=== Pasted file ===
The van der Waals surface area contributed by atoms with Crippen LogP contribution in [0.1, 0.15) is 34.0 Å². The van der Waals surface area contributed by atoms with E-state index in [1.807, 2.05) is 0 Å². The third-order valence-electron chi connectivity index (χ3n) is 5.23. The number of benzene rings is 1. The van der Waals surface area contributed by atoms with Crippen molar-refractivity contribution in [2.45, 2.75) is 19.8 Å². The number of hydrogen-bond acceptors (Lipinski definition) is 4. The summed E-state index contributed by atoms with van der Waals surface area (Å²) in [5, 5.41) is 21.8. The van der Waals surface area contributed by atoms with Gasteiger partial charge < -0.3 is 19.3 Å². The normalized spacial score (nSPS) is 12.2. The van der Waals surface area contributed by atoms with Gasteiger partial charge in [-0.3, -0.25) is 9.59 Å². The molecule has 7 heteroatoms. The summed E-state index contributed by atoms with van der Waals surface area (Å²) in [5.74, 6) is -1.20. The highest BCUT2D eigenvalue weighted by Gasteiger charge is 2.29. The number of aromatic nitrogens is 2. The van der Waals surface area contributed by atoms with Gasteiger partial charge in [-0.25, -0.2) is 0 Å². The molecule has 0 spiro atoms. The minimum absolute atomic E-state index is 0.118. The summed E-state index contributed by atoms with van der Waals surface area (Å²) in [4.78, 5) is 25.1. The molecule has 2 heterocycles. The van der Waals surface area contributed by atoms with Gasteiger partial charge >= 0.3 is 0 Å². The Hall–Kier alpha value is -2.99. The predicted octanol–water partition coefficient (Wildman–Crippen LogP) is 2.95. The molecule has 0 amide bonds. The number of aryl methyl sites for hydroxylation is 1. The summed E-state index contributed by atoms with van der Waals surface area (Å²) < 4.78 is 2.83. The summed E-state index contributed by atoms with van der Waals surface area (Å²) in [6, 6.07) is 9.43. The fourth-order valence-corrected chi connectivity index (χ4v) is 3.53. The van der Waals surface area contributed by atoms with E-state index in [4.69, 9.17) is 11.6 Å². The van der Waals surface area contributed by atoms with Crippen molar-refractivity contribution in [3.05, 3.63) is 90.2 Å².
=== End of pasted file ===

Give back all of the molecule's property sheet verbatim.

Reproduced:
The van der Waals surface area contributed by atoms with Crippen LogP contribution in [0.1, 0.15) is 34.0 Å². The van der Waals surface area contributed by atoms with E-state index in [1.807, 2.05) is 0 Å². The third-order valence-electron chi connectivity index (χ3n) is 5.23. The number of benzene rings is 1. The van der Waals surface area contributed by atoms with Crippen molar-refractivity contribution in [2.45, 2.75) is 19.8 Å². The number of hydrogen-bond acceptors (Lipinski definition) is 4. The summed E-state index contributed by atoms with van der Waals surface area (Å²) in [5, 5.41) is 21.8. The van der Waals surface area contributed by atoms with Gasteiger partial charge < -0.3 is 19.3 Å². The normalized spacial score (nSPS) is 12.2. The van der Waals surface area contributed by atoms with Gasteiger partial charge in [-0.3, -0.25) is 9.59 Å². The molecule has 7 heteroatoms. The summed E-state index contributed by atoms with van der Waals surface area (Å²) in [5.74, 6) is -1.20. The highest BCUT2D eigenvalue weighted by Gasteiger charge is 2.29. The number of aromatic nitrogens is 2. The van der Waals surface area contributed by atoms with Gasteiger partial charge in [-0.25, -0.2) is 0 Å². The molecule has 0 spiro atoms. The minimum absolute atomic E-state index is 0.118. The summed E-state index contributed by atoms with van der Waals surface area (Å²) in [4.78, 5) is 25.1. The molecule has 2 heterocycles. The van der Waals surface area contributed by atoms with Gasteiger partial charge >= 0.3 is 0 Å². The Hall–Kier alpha value is -2.99. The predicted octanol–water partition coefficient (Wildman–Crippen LogP) is 2.95. The molecule has 0 amide bonds. The number of aryl methyl sites for hydroxylation is 1. The summed E-state index contributed by atoms with van der Waals surface area (Å²) < 4.78 is 2.83. The summed E-state index contributed by atoms with van der Waals surface area (Å²) in [6, 6.07) is 9.43. The fourth-order valence-corrected chi connectivity index (χ4v) is 3.53. The van der Waals surface area contributed by atoms with E-state index in [4.69, 9.17) is 11.6 Å². The van der Waals surface area contributed by atoms with Crippen molar-refractivity contribution in [3.05, 3.63) is 90.2 Å².